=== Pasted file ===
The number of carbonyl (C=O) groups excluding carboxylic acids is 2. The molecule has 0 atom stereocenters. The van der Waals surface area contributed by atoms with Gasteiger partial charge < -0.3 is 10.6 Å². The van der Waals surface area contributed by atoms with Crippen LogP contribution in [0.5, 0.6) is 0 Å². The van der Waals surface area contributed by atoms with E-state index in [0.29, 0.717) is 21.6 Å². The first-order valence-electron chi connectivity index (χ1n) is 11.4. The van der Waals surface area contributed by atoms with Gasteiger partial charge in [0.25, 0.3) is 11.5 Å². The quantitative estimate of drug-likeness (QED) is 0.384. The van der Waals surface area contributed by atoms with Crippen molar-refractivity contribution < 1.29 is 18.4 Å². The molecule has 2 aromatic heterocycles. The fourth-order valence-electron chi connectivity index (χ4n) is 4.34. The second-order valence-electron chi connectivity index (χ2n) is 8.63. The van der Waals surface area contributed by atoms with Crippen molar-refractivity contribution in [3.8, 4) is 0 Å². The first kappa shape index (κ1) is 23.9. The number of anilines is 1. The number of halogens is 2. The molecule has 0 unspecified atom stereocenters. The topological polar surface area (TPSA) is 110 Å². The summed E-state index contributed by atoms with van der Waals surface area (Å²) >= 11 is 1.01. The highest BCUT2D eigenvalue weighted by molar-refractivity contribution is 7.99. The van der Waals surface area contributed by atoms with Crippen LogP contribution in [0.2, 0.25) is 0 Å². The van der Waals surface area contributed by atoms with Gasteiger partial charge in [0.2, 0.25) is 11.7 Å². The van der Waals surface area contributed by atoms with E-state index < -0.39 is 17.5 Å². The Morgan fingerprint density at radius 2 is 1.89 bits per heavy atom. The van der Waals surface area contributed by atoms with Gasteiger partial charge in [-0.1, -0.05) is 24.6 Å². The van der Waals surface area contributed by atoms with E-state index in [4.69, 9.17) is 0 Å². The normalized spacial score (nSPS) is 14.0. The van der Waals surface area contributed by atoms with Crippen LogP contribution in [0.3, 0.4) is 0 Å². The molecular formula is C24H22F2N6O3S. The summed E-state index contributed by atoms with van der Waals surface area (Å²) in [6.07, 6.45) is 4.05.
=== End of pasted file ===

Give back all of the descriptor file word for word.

The number of carbonyl (C=O) groups excluding carboxylic acids is 2. The molecule has 0 atom stereocenters. The van der Waals surface area contributed by atoms with Gasteiger partial charge < -0.3 is 10.6 Å². The van der Waals surface area contributed by atoms with Crippen LogP contribution in [0.5, 0.6) is 0 Å². The van der Waals surface area contributed by atoms with E-state index in [0.29, 0.717) is 21.6 Å². The first-order valence-electron chi connectivity index (χ1n) is 11.4. The van der Waals surface area contributed by atoms with Gasteiger partial charge in [0.25, 0.3) is 11.5 Å². The quantitative estimate of drug-likeness (QED) is 0.384. The van der Waals surface area contributed by atoms with Crippen molar-refractivity contribution < 1.29 is 18.4 Å². The molecule has 2 aromatic heterocycles. The fourth-order valence-electron chi connectivity index (χ4n) is 4.34. The second-order valence-electron chi connectivity index (χ2n) is 8.63. The van der Waals surface area contributed by atoms with Crippen molar-refractivity contribution in [3.8, 4) is 0 Å². The first kappa shape index (κ1) is 23.9. The number of anilines is 1. The number of halogens is 2. The molecule has 0 unspecified atom stereocenters. The topological polar surface area (TPSA) is 110 Å². The summed E-state index contributed by atoms with van der Waals surface area (Å²) >= 11 is 1.01. The highest BCUT2D eigenvalue weighted by molar-refractivity contribution is 7.99. The van der Waals surface area contributed by atoms with Crippen LogP contribution in [0.2, 0.25) is 0 Å². The van der Waals surface area contributed by atoms with Gasteiger partial charge in [0.2, 0.25) is 11.7 Å². The van der Waals surface area contributed by atoms with E-state index < -0.39 is 17.5 Å². The Morgan fingerprint density at radius 2 is 1.89 bits per heavy atom. The van der Waals surface area contributed by atoms with Gasteiger partial charge in [-0.1, -0.05) is 24.6 Å². The van der Waals surface area contributed by atoms with E-state index in [4.69, 9.17) is 0 Å². The normalized spacial score (nSPS) is 14.0. The van der Waals surface area contributed by atoms with Crippen LogP contribution in [0.3, 0.4) is 0 Å². The molecular formula is C24H22F2N6O3S. The summed E-state index contributed by atoms with van der Waals surface area (Å²) in [6.07, 6.45) is 4.05.